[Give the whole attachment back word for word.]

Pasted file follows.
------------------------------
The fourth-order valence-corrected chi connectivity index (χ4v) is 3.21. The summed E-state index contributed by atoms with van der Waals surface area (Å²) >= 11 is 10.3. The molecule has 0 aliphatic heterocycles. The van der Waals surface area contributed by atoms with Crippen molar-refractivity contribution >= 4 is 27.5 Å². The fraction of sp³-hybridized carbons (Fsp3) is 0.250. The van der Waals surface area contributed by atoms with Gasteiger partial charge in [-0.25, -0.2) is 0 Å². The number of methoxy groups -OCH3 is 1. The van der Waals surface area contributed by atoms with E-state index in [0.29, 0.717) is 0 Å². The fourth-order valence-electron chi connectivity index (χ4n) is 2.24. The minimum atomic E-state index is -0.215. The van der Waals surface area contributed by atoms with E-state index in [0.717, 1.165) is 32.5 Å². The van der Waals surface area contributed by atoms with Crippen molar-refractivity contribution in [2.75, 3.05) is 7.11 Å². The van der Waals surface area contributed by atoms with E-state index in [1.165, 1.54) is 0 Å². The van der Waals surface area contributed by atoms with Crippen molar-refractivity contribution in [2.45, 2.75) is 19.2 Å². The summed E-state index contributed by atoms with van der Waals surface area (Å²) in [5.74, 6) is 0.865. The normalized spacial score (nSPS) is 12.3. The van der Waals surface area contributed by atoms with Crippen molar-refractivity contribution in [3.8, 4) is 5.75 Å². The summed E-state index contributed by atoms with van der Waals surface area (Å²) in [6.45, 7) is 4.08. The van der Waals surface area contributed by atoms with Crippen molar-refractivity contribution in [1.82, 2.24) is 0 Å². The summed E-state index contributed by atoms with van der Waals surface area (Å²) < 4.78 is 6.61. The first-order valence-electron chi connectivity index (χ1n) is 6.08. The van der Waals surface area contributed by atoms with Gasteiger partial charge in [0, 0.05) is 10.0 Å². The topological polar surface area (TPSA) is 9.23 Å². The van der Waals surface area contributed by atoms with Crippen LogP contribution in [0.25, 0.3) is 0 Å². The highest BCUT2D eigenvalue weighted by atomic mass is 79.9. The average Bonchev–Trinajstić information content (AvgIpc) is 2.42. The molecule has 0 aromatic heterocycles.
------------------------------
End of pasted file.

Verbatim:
The fourth-order valence-corrected chi connectivity index (χ4v) is 3.21. The summed E-state index contributed by atoms with van der Waals surface area (Å²) >= 11 is 10.3. The molecule has 0 aliphatic heterocycles. The van der Waals surface area contributed by atoms with Crippen molar-refractivity contribution >= 4 is 27.5 Å². The fraction of sp³-hybridized carbons (Fsp3) is 0.250. The van der Waals surface area contributed by atoms with Gasteiger partial charge in [-0.25, -0.2) is 0 Å². The number of methoxy groups -OCH3 is 1. The van der Waals surface area contributed by atoms with E-state index in [0.29, 0.717) is 0 Å². The fourth-order valence-electron chi connectivity index (χ4n) is 2.24. The minimum atomic E-state index is -0.215. The van der Waals surface area contributed by atoms with E-state index in [0.717, 1.165) is 32.5 Å². The van der Waals surface area contributed by atoms with Crippen molar-refractivity contribution in [2.75, 3.05) is 7.11 Å². The van der Waals surface area contributed by atoms with E-state index in [1.165, 1.54) is 0 Å². The van der Waals surface area contributed by atoms with Crippen molar-refractivity contribution in [2.45, 2.75) is 19.2 Å². The summed E-state index contributed by atoms with van der Waals surface area (Å²) in [5.74, 6) is 0.865. The normalized spacial score (nSPS) is 12.3. The van der Waals surface area contributed by atoms with Crippen molar-refractivity contribution in [3.8, 4) is 5.75 Å². The summed E-state index contributed by atoms with van der Waals surface area (Å²) in [6.45, 7) is 4.08. The van der Waals surface area contributed by atoms with Crippen molar-refractivity contribution in [1.82, 2.24) is 0 Å². The summed E-state index contributed by atoms with van der Waals surface area (Å²) < 4.78 is 6.61. The first-order valence-electron chi connectivity index (χ1n) is 6.08. The van der Waals surface area contributed by atoms with Gasteiger partial charge in [0, 0.05) is 10.0 Å². The topological polar surface area (TPSA) is 9.23 Å². The van der Waals surface area contributed by atoms with Crippen LogP contribution in [0.25, 0.3) is 0 Å². The highest BCUT2D eigenvalue weighted by atomic mass is 79.9. The average Bonchev–Trinajstić information content (AvgIpc) is 2.42. The molecule has 0 aromatic heterocycles.